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Animal Conservation (2004) 7, 211220 C 2004 The Zoological Society of London. Printed in the United Kingdom DOI:10.1017/S1367943004001295 Genetic variability and population structure among wild
 

Summary: Animal Conservation (2004) 7, 211220 C 2004 The Zoological Society of London. Printed in the United Kingdom DOI:10.1017/S1367943004001295
Genetic variability and population structure among wild
Baird's tapirs
James E. Norton1
and Mary V. Ashley
University of Illinois at Chicago, Department of Biological Sciences, (M/C 066), 845 West Taylor St., Chicago, IL 60607-7060, USA
1 Current Address: Division of Pulmonary and Critical Care Medicine, Northwestern University Medical School, Tarry 14-707, 303 E. Chicago Ave.,
Chicago, IL 60611, USA
(Received 27 March 2003; accepted 1 November 2003)
Abstract
Baird's tapir, Tapirus bairdii, is an endangered, large, Central American mammal whose shy behaviour, solitary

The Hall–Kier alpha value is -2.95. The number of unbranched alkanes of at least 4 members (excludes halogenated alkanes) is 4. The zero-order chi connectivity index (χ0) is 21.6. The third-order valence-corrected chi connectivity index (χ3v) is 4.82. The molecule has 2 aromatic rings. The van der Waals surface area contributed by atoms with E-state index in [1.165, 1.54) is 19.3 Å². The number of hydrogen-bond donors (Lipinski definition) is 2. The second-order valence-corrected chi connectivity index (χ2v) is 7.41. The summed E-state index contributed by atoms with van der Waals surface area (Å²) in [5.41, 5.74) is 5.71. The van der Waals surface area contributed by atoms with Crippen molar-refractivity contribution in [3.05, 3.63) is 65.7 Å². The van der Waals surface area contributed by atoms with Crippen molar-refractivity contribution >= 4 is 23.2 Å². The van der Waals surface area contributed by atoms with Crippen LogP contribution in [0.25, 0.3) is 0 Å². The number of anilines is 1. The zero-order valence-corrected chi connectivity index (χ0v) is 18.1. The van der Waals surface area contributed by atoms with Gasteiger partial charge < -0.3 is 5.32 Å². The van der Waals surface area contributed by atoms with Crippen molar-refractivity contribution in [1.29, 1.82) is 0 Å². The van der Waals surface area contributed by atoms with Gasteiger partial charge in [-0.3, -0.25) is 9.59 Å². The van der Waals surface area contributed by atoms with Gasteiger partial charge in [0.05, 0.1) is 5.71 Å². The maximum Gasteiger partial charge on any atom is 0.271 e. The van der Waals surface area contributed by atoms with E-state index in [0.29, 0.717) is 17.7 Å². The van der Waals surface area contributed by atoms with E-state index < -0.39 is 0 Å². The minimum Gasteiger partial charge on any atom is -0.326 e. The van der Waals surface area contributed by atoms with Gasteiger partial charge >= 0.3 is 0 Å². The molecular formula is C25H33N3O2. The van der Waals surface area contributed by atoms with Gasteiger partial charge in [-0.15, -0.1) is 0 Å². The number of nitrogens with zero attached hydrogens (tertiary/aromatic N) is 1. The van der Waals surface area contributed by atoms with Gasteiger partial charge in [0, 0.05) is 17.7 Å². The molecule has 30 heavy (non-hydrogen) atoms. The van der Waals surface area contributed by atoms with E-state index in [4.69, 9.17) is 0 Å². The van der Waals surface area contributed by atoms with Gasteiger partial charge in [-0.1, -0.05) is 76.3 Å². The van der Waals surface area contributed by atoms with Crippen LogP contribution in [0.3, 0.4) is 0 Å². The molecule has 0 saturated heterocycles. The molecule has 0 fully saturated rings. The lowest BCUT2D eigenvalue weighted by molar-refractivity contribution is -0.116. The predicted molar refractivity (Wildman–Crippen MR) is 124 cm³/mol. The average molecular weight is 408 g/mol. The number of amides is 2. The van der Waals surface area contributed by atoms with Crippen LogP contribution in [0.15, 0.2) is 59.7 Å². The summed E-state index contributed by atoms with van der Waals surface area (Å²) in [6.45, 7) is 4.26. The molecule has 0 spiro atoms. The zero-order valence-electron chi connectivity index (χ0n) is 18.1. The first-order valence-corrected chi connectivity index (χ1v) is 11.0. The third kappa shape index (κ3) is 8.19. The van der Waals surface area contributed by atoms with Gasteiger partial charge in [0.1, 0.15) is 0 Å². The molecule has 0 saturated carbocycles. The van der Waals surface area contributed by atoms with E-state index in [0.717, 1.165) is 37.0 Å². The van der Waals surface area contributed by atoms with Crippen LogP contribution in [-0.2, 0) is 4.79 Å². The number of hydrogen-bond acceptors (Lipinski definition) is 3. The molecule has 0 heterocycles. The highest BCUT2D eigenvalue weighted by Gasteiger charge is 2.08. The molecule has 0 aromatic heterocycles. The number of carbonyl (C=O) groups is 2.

social structure and preference for deep tropical forests make it difficult to study using traditional field biology
techniques. Despite great concern regarding its conservation status, very little is known about its population
structure, mating system or dispersal patterns, information needed for designing appropriate management
plans. Molecular genetic approaches can be of use in obtaining such information. In this study, we developed
six polymorphic microsatellite genetic markers from genomic libraries of T. bairdii and T. terrestris. Using these
markers, we completed the first assessment of genetic variability and population genetic structure in Baird's
tapirs. Populations from southern Costa Rica and southern Panama were found to have low levels of genetic
variability (allelic content, heterozygosity) but no indication of a recent population bottleneck. Bayesian and
standard (F-statistic) analyses of genotype data indicate that the southern Costa Rican and southern Panamanian

  

Source: Ashley, Mary V. - Department of Biological Sciences, University of Illinois at Chicago

 

Collections: Biology and Medicine; Environmental Sciences and Ecology